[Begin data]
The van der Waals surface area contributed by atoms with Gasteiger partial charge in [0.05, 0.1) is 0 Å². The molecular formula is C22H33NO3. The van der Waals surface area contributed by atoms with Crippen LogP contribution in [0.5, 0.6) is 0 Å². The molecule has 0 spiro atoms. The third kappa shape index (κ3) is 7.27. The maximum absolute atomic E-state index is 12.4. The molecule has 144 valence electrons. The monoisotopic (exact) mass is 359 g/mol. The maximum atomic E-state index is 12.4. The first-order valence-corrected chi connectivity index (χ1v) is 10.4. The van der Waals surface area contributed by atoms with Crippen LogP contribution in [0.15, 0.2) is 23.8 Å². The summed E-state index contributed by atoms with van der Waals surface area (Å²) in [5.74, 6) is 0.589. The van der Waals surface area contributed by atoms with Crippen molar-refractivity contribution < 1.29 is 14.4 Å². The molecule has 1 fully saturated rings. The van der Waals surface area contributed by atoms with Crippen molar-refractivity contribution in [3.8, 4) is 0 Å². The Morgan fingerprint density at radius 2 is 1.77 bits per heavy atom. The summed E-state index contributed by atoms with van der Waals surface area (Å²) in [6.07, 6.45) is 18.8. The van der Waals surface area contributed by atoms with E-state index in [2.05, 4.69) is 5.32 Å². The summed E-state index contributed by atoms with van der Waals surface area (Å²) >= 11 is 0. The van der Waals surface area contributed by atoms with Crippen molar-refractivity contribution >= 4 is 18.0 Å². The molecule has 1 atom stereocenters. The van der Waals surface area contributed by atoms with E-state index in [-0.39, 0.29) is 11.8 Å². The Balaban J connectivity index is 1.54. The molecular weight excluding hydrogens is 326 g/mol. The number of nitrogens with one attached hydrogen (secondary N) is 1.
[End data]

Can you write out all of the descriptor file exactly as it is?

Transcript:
The van der Waals surface area contributed by atoms with Gasteiger partial charge in [0.05, 0.1) is 0 Å². The molecular formula is C22H33NO3. The van der Waals surface area contributed by atoms with Crippen LogP contribution in [0.5, 0.6) is 0 Å². The molecule has 0 spiro atoms. The third kappa shape index (κ3) is 7.27. The maximum absolute atomic E-state index is 12.4. The molecule has 144 valence electrons. The monoisotopic (exact) mass is 359 g/mol. The maximum atomic E-state index is 12.4. The first-order valence-corrected chi connectivity index (χ1v) is 10.4. The van der Waals surface area contributed by atoms with Crippen LogP contribution in [0.15, 0.2) is 23.8 Å². The summed E-state index contributed by atoms with van der Waals surface area (Å²) in [5.74, 6) is 0.589. The van der Waals surface area contributed by atoms with Crippen molar-refractivity contribution < 1.29 is 14.4 Å². The molecule has 1 fully saturated rings. The van der Waals surface area contributed by atoms with Crippen molar-refractivity contribution in [3.8, 4) is 0 Å². The Morgan fingerprint density at radius 2 is 1.77 bits per heavy atom. The summed E-state index contributed by atoms with van der Waals surface area (Å²) in [6.07, 6.45) is 18.8. The van der Waals surface area contributed by atoms with E-state index in [2.05, 4.69) is 5.32 Å². The summed E-state index contributed by atoms with van der Waals surface area (Å²) >= 11 is 0. The van der Waals surface area contributed by atoms with Crippen molar-refractivity contribution >= 4 is 18.0 Å². The molecule has 1 atom stereocenters. The van der Waals surface area contributed by atoms with E-state index in [-0.39, 0.29) is 11.8 Å². The Balaban J connectivity index is 1.54. The molecular weight excluding hydrogens is 326 g/mol. The number of nitrogens with one attached hydrogen (secondary N) is 1.